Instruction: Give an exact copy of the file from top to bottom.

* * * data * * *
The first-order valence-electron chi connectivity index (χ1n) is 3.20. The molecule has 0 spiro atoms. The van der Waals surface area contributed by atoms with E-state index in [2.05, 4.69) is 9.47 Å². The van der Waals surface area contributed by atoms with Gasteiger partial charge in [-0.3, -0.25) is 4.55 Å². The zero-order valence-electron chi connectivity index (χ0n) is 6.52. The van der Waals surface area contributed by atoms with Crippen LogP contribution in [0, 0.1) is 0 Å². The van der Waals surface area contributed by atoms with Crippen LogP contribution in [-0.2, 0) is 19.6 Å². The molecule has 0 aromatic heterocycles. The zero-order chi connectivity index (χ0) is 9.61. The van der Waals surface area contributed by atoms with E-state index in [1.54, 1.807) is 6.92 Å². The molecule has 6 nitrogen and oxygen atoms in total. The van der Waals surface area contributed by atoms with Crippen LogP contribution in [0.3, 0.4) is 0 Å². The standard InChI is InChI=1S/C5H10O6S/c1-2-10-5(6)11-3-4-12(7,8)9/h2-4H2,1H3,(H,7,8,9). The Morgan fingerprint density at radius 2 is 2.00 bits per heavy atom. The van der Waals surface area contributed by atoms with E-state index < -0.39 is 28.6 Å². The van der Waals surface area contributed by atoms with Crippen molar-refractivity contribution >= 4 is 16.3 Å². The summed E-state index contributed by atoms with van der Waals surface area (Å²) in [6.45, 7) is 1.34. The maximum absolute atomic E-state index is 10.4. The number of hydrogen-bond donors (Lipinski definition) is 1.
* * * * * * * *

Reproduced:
The first-order valence-electron chi connectivity index (χ1n) is 3.20. The molecule has 0 spiro atoms. The van der Waals surface area contributed by atoms with E-state index in [2.05, 4.69) is 9.47 Å². The van der Waals surface area contributed by atoms with Gasteiger partial charge in [-0.3, -0.25) is 4.55 Å². The zero-order valence-electron chi connectivity index (χ0n) is 6.52. The van der Waals surface area contributed by atoms with Crippen LogP contribution in [0, 0.1) is 0 Å². The van der Waals surface area contributed by atoms with Crippen LogP contribution in [-0.2, 0) is 19.6 Å². The molecule has 0 aromatic heterocycles. The zero-order chi connectivity index (χ0) is 9.61. The van der Waals surface area contributed by atoms with E-state index in [1.54, 1.807) is 6.92 Å². The molecule has 6 nitrogen and oxygen atoms in total. The van der Waals surface area contributed by atoms with Crippen LogP contribution in [0.3, 0.4) is 0 Å². The standard InChI is InChI=1S/C5H10O6S/c1-2-10-5(6)11-3-4-12(7,8)9/h2-4H2,1H3,(H,7,8,9). The Morgan fingerprint density at radius 2 is 2.00 bits per heavy atom. The van der Waals surface area contributed by atoms with E-state index < -0.39 is 28.6 Å². The van der Waals surface area contributed by atoms with Crippen molar-refractivity contribution >= 4 is 16.3 Å². The summed E-state index contributed by atoms with van der Waals surface area (Å²) in [6.45, 7) is 1.34. The maximum absolute atomic E-state index is 10.4. The number of hydrogen-bond donors (Lipinski definition) is 1.